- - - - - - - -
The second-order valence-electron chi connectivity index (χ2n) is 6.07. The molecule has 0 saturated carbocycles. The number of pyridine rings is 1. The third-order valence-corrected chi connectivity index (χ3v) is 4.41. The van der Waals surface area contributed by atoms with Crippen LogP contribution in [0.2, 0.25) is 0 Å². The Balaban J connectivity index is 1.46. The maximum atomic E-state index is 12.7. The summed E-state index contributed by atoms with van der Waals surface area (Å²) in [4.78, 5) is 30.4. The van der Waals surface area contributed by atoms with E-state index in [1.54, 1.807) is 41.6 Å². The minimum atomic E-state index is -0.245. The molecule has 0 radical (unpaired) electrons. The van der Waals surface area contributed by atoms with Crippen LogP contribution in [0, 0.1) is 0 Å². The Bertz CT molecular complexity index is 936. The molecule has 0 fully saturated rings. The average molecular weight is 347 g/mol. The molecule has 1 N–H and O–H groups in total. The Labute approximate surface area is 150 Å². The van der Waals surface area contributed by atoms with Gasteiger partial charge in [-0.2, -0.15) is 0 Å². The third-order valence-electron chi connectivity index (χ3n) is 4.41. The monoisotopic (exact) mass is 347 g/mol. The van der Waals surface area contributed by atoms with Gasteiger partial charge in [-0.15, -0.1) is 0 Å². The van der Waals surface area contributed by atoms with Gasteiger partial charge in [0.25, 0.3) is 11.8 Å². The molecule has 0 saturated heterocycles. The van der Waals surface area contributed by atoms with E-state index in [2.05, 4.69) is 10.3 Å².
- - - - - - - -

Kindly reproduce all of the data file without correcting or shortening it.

The second-order valence-electron chi connectivity index (χ2n) is 6.07. The molecule has 0 saturated carbocycles. The number of pyridine rings is 1. The third-order valence-corrected chi connectivity index (χ3v) is 4.41. The van der Waals surface area contributed by atoms with Crippen LogP contribution in [0.2, 0.25) is 0 Å². The Balaban J connectivity index is 1.46. The maximum atomic E-state index is 12.7. The summed E-state index contributed by atoms with van der Waals surface area (Å²) in [4.78, 5) is 30.4. The van der Waals surface area contributed by atoms with E-state index in [1.54, 1.807) is 41.6 Å². The minimum atomic E-state index is -0.245. The molecule has 0 radical (unpaired) electrons. The van der Waals surface area contributed by atoms with Crippen LogP contribution in [0, 0.1) is 0 Å². The Bertz CT molecular complexity index is 936. The molecule has 0 fully saturated rings. The average molecular weight is 347 g/mol. The molecule has 1 N–H and O–H groups in total. The Labute approximate surface area is 150 Å². The van der Waals surface area contributed by atoms with Gasteiger partial charge in [-0.2, -0.15) is 0 Å². The third-order valence-electron chi connectivity index (χ3n) is 4.41. The monoisotopic (exact) mass is 347 g/mol. The van der Waals surface area contributed by atoms with Gasteiger partial charge in [-0.15, -0.1) is 0 Å². The van der Waals surface area contributed by atoms with Gasteiger partial charge in [0.25, 0.3) is 11.8 Å². The molecule has 0 saturated heterocycles. The van der Waals surface area contributed by atoms with E-state index in [2.05, 4.69) is 10.3 Å².